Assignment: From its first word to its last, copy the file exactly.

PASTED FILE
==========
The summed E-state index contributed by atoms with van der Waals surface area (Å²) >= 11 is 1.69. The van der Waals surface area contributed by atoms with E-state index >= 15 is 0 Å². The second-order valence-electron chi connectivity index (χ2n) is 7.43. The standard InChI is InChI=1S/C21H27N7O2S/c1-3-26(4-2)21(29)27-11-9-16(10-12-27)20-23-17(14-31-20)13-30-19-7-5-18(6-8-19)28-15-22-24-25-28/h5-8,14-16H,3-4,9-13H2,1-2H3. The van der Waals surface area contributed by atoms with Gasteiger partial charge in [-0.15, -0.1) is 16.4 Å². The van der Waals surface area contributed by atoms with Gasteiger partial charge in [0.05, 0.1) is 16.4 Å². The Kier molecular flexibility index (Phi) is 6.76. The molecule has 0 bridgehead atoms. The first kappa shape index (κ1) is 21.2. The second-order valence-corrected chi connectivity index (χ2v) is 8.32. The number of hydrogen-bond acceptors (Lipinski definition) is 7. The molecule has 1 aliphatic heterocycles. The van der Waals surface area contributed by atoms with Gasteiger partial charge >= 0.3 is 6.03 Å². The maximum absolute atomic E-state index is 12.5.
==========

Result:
The summed E-state index contributed by atoms with van der Waals surface area (Å²) >= 11 is 1.69. The van der Waals surface area contributed by atoms with E-state index >= 15 is 0 Å². The second-order valence-electron chi connectivity index (χ2n) is 7.43. The standard InChI is InChI=1S/C21H27N7O2S/c1-3-26(4-2)21(29)27-11-9-16(10-12-27)20-23-17(14-31-20)13-30-19-7-5-18(6-8-19)28-15-22-24-25-28/h5-8,14-16H,3-4,9-13H2,1-2H3. The van der Waals surface area contributed by atoms with Gasteiger partial charge in [-0.15, -0.1) is 16.4 Å². The van der Waals surface area contributed by atoms with Gasteiger partial charge in [0.05, 0.1) is 16.4 Å². The Kier molecular flexibility index (Phi) is 6.76. The molecule has 0 bridgehead atoms. The first kappa shape index (κ1) is 21.2. The second-order valence-corrected chi connectivity index (χ2v) is 8.32. The number of hydrogen-bond acceptors (Lipinski definition) is 7. The molecule has 1 aliphatic heterocycles. The van der Waals surface area contributed by atoms with Gasteiger partial charge >= 0.3 is 6.03 Å². The maximum absolute atomic E-state index is 12.5.